Mark and I managed to get a close encounter with a Bushmaster (Lachesis muta) in the Las Piedras River area on second of March 2016. Bushmasters are venomous pit vipers that are native to forested areas of Central and South America. They are the longest venomous snake in America and second longest in the world after the king cobra (Ophiophagus hannah). Individuals of this species often reach 2 meters in length and have the potential to grow over 3.5 meters. The colors range from (reddish/pinkish) brown, pale brown with dark diamond-shaped markings down on the back. The amphibian & reptile research coordinator (Alberto) of Fauna Forever (non-profit organisation) was following a group of Peruvian spider monkeys (Ateles chamek) off trail when he bumped into a bushmaster. Later that day Alberto showed me the location of this beautiful viper. I was surprised how hard it was to see because it’s so well camouflaged. The bushmaster was resting underneath a pile of dead palm leaves. Out of all the snakes I’ve seen during my adventures in the Peruvian jungle, this one was definitely my favorite. After the first photo session, I decided to save the GPS location so I could return to this spot with Mark Fernley from Untamed Photography.
After dinner, Mark and I grabbed our photography gear, flashlights and an umbrella and headed out. It was quite easy to get relatively close to where the bushmaster was, due to good trail access in this area, but the last thirty-five metres or so were off trail. In this area there were a lot of fallen palm leaf piles which make finding the one that snake was under really hard, even with a GPS with a 10-20 m position error. This time the bushmaster was slightly more exposed than earlier in the day and was thus much easier to photograph. As usual we double checked the floor and shuffled the leaves to make sure it was safe enough to get flat on the floor, as there can be spines, ants, and all manner of other things that could sting or bite you. The bushmaster was so passive and showed no sign of aggression during the what-turned-out-to-be two hours that we spent with it. Due to this we managed to get some nice portrait shots, and quite a few mosquito bites too (despite the repellent we had on).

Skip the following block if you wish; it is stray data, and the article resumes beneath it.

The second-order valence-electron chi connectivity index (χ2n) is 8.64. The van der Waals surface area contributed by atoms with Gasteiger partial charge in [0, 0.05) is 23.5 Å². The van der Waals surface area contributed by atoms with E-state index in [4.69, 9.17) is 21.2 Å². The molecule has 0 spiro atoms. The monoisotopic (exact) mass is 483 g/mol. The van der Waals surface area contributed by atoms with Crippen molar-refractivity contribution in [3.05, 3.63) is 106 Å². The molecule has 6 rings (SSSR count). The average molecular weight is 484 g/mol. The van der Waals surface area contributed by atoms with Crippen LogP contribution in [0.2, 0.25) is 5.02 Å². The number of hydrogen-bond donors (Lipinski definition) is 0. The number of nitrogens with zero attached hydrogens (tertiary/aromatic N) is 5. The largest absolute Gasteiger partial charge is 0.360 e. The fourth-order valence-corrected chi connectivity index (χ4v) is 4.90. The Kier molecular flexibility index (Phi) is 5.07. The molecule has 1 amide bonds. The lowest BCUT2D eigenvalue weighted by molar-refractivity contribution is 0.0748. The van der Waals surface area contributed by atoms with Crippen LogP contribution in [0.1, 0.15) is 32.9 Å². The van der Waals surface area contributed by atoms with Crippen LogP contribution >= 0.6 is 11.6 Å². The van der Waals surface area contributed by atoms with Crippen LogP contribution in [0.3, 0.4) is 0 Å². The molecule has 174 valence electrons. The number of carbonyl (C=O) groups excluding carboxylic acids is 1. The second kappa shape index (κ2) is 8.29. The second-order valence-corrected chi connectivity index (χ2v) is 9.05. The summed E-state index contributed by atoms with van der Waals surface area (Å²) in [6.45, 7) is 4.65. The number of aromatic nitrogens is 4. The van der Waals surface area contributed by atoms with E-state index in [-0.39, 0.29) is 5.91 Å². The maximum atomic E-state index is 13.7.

The next day, Mark and I woke up early and decided to go after breakfast for a second and final photo session. This time we had more time and natural light to get different kind of photos. The bushmaster was covered underneath two big palm leaves. With a snake hook we moved a few smaller leaves out of the way and the bushmaster did not move an inch. Our first few photos showed that the belly of the snake was massive and there were quite a few hairs around its mouth, which we had also noticed last night. It probably had eaten a rat, opossum or some other small mammal a couple of days ago, and was in the process of digesting it. It was a relative cold day for the jungle and this worked in our favor, as the snake obviously wasn’t keen to move. Mark and I took many shots with various lenses. Afterwards we slowly reconstructed the leaf mound around it and moved back towards the trail. Alberto informed us that the snake had stayed in the same place for six days before it moved on. In short, a beautiful encounter that I’d not expected because this species is incredible hard to find in the thick jungle.